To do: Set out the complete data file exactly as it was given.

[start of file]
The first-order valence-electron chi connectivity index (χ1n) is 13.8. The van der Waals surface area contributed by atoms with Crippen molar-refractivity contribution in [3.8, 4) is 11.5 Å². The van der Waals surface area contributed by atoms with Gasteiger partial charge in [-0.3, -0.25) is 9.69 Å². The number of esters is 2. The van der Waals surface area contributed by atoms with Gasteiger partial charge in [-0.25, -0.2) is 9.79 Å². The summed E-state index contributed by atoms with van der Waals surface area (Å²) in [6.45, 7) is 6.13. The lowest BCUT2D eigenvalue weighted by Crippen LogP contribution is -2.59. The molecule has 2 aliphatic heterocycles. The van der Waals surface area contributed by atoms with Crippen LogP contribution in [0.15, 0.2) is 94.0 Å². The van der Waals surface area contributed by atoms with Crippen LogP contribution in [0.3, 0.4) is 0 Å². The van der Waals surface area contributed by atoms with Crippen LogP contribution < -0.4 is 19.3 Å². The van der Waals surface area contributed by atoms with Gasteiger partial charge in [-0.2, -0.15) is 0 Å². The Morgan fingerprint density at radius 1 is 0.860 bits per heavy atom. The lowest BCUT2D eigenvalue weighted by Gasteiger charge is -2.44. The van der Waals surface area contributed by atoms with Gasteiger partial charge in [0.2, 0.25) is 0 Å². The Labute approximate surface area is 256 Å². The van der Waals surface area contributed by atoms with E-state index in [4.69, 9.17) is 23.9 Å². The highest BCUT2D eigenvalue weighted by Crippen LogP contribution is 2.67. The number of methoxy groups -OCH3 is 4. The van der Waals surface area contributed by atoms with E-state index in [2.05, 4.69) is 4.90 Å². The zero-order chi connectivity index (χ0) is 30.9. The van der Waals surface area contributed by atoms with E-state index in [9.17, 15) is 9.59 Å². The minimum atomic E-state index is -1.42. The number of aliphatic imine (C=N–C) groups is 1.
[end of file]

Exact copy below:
The first-order valence-electron chi connectivity index (χ1n) is 13.8. The van der Waals surface area contributed by atoms with Crippen molar-refractivity contribution in [3.8, 4) is 11.5 Å². The van der Waals surface area contributed by atoms with Gasteiger partial charge in [-0.3, -0.25) is 9.69 Å². The number of esters is 2. The van der Waals surface area contributed by atoms with Gasteiger partial charge in [-0.25, -0.2) is 9.79 Å². The summed E-state index contributed by atoms with van der Waals surface area (Å²) in [6.45, 7) is 6.13. The lowest BCUT2D eigenvalue weighted by Crippen LogP contribution is -2.59. The molecule has 2 aliphatic heterocycles. The van der Waals surface area contributed by atoms with Crippen LogP contribution in [0.15, 0.2) is 94.0 Å². The van der Waals surface area contributed by atoms with Crippen LogP contribution in [0.3, 0.4) is 0 Å². The van der Waals surface area contributed by atoms with Crippen LogP contribution < -0.4 is 19.3 Å². The van der Waals surface area contributed by atoms with Gasteiger partial charge in [-0.2, -0.15) is 0 Å². The Morgan fingerprint density at radius 1 is 0.860 bits per heavy atom. The lowest BCUT2D eigenvalue weighted by Gasteiger charge is -2.44. The van der Waals surface area contributed by atoms with Gasteiger partial charge in [0.2, 0.25) is 0 Å². The Labute approximate surface area is 256 Å². The van der Waals surface area contributed by atoms with E-state index in [4.69, 9.17) is 23.9 Å². The highest BCUT2D eigenvalue weighted by Crippen LogP contribution is 2.67. The number of methoxy groups -OCH3 is 4. The van der Waals surface area contributed by atoms with E-state index in [2.05, 4.69) is 4.90 Å². The zero-order chi connectivity index (χ0) is 30.9. The van der Waals surface area contributed by atoms with E-state index in [9.17, 15) is 9.59 Å². The minimum atomic E-state index is -1.42. The number of aliphatic imine (C=N–C) groups is 1.